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I want to construct $k$ lists $M$ of positions $(i,j)$ for a matrix $X$ of size $n\times m$, where all entries are "painted" with "white" color. The distribution of such a list $M$ must obey the following criteria:

  • The length of list $M$ has to be exactly the size of a fixed percentage between $10%$ to $50%$ of $n\cdot m$. So, I choose this value.
  • A valid position $(i,j)$ is when $1\leq i\leq n$, $1\leq j\leq m$, and
  • If after we locate the positions of $M$ in the matrix $X$ painting them with "green", neither a column can be "green" nor a row. Indeed, both a row and a column must have at least two positions "white".
  • The list $M$ has to be generated randomly.

I'd already done it, but the second restriction seems to so hard to fulfill. And, the code is so slow. My code is something around the use of RandomChoice. newij = RandomChoice[Outer[List, Range[n], Range[m]]; paint[newij]; do until we have all conditions.

This can be one of those random "paintings" for the matrix $X$:

enter image description here

enter image description here

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    $\begingroup$ "...a list M..." and "... the positions of M..." don't make sense together - do you mean the positions listed in M? Please, post your code (slow or not) and some kind of examples showing initial and desired results. As it is, I for one can't decipher this. $\endgroup$ – ciao Jul 3 '16 at 5:25
  • $\begingroup$ Thanks, I updated the question. Is it more clear now?. $\endgroup$ – jonaprieto Jul 3 '16 at 5:30
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Here's a quick-and-dirty method that does what (I think) you're after:

makearr[{n_, m_}, p_] := 
 Module[{base = PadLeft[ConstantArray[1, Round[n m p]], n m], cand},
  While[(cand = ArrayReshape[RandomSample@base, {n, m}]; 
    Max[Total[cand]] > n - 2 || Max[Total /@ cand] > m - 2)];
  Position[cand, 1]];

Example usage:

makearr[{5, 5}, .4]

{{1, 1}, {1, 3}, {2, 2}, {2, 5}, {3, 3}, {3, 5}, {4, 1}, {4, 2}, {5, 3}, {5, 5}}

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  • $\begingroup$ If I want to cite your answer, how should I proceed? $\endgroup$ – jonaprieto Sep 17 '17 at 19:24
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    $\begingroup$ You have permission to use this, or any of my answers on mathematica.stackexchange without attribution. If you want to link to it as part of a citation, use whatever citation format floats your boat. $\endgroup$ – ciao Sep 17 '17 at 21:30
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If we ignore random sampling, this is a simple question of Boolean satisfiability:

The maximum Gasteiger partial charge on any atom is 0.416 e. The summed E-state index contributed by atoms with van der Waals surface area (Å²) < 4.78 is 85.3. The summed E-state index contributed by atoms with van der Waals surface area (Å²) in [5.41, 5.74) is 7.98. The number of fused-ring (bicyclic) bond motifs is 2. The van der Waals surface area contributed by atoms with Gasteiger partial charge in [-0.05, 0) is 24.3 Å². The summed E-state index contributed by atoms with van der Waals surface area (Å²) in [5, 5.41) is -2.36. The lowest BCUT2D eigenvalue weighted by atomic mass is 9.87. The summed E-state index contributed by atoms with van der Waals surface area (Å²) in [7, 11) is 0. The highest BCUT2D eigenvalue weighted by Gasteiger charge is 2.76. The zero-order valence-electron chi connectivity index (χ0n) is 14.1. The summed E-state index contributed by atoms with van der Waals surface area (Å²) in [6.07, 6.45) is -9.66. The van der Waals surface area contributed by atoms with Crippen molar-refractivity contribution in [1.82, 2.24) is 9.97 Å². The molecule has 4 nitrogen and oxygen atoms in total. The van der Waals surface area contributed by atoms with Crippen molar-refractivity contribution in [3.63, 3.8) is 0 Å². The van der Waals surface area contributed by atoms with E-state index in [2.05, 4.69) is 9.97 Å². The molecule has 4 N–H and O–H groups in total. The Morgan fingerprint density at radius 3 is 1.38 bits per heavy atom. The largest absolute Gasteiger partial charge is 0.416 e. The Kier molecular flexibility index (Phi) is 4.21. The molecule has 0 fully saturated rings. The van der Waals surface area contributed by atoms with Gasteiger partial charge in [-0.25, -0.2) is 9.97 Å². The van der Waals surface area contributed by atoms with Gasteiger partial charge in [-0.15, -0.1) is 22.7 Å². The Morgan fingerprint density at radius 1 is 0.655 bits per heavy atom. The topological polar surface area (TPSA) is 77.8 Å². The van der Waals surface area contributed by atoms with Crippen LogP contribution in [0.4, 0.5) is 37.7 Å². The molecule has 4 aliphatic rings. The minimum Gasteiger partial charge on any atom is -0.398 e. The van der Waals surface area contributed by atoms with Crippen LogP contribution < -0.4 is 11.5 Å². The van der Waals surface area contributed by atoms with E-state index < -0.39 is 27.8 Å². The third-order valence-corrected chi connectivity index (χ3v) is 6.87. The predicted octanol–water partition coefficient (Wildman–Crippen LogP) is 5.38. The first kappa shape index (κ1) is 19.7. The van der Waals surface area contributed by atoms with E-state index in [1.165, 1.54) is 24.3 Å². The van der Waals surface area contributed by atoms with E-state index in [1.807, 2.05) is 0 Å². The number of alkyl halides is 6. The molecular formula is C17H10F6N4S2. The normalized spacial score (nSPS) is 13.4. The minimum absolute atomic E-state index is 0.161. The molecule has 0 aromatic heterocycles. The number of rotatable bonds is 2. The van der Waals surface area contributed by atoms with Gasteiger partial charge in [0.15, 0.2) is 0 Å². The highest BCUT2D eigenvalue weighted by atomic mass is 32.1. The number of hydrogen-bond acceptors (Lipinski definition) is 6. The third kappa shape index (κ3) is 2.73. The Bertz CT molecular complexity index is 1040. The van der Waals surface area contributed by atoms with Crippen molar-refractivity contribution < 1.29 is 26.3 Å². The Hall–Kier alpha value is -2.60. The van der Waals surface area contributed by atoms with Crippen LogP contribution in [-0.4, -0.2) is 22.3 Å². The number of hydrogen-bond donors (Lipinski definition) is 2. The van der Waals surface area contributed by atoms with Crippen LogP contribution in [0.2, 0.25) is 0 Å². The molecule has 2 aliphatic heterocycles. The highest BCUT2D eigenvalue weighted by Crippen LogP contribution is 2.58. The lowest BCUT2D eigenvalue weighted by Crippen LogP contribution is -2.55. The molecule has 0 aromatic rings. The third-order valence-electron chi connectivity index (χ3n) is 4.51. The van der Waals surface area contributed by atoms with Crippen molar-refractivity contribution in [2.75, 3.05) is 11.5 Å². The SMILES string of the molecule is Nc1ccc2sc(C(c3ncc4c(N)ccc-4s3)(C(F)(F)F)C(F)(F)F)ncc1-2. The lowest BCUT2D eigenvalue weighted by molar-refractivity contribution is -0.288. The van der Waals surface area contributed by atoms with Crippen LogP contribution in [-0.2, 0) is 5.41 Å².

Module[{m, n, greens, matrix, sol},
 m = 8;
 n = 5;
 greens = 20;
 matrix = Array[c, {m, n}];
 sol =
  matrix /. 
   First@FindInstance[
     And @@ (BooleanCountingFunction[Length@# - 2, Length@#] @@ # & /@
            matrix) &&
        And @@ (BooleanCountingFunction[Length@# - 2, 
              Length@#] @@ # & /@ Transpose@matrix) &&
        BooleanCountingFunction[{greens}, Length@#] @@ # &@
      Flatten@matrix, Flatten@matrix];
 sol // Boole // 
   MatrixPlot[#, Mesh -> All, 
     ColorFunction -> (If[# == 1, Green, White] &)] & // Echo;
 Position[sol, True]]

enter image description here

(* {{1, 1}, {1, 2}, {1, 3}, {2, 1}, {2, 2}, {2, 3}, {3, 1}, {3, 2},
    {3, 3}, {4, 1}, {4, 2}, {4, 3}, {5, 1}, {5, 2}, {5, 3}, {6, 1},
    {6, 2}, {6, 3}, {7, 4}, {7, 5}} *)

Well, that's not very random, and RandomSeed parameter doesn't help FindInstance in this case anyway.

A hack can be accomplished though, by sampling permuted candidates and choosing the first that fulfills the requirements:

Module[{m, n, greens, vals, matrix, check, sol},
 m = 8;
 n = 5;
 greens = 20;
 vals = Table[i <= greens, {i, m n}];
 matrix = Table[Quiet@#[[i, j]], {i, m}, {j, n}];
 check = Evaluate[
    And @@ (BooleanCountingFunction[Length@# - 2, Length@#] @@ # & /@ 
        matrix) &&
     And @@ (BooleanCountingFunction[Length@# - 2, Length@#] @@ # & /@
         Transpose@matrix)] &;
 sol = NestWhile[Partition[RandomSample@vals, n] &, 
   Partition[RandomSample@vals, n], check];
 sol // Boole // 
   MatrixPlot[#, Mesh -> All, 
     ColorFunction -> (If[# == 1, Green, White] &)] & // Echo;
 Position[sol, True]]

enter image description here

(* {{1, 1}, {1, 3}, {1, 5}, {2, 1}, {2, 2}, {2, 3}, {3, 2}, {3, 5},
    {4, 1}, {4, 2}, {4, 3}, {4, 4}, {5, 1}, {5, 2}, {5, 4}, {6, 2},
    {6, 5}, {7, 5}, {8, 2}, {8, 4}} *)
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  • $\begingroup$ This will be excruciatingly slow for anything beyond trivial sizes, but interesting idea. $\endgroup$ – ciao Jul 3 '16 at 7:56
  • $\begingroup$ @ciao Well, it's slow for anything where probability of random permutation being a valid solution is low, but not necessarily for all big matrices. My approach is more a demonstration of "FindInstance would be great if it had reliable random sampling built in it", but since that isn't the case, a bit flawed in practice! $\endgroup$ – kirma Jul 3 '16 at 8:05
  • $\begingroup$ I don't think the "probability of random permutation being a valid solution is low..." is the issue, try e.g. a 100x100 matrix with .01% (1) "greens" - the probability of a permutation not being valid is zero. $\endgroup$ – ciao Jul 3 '16 at 8:14

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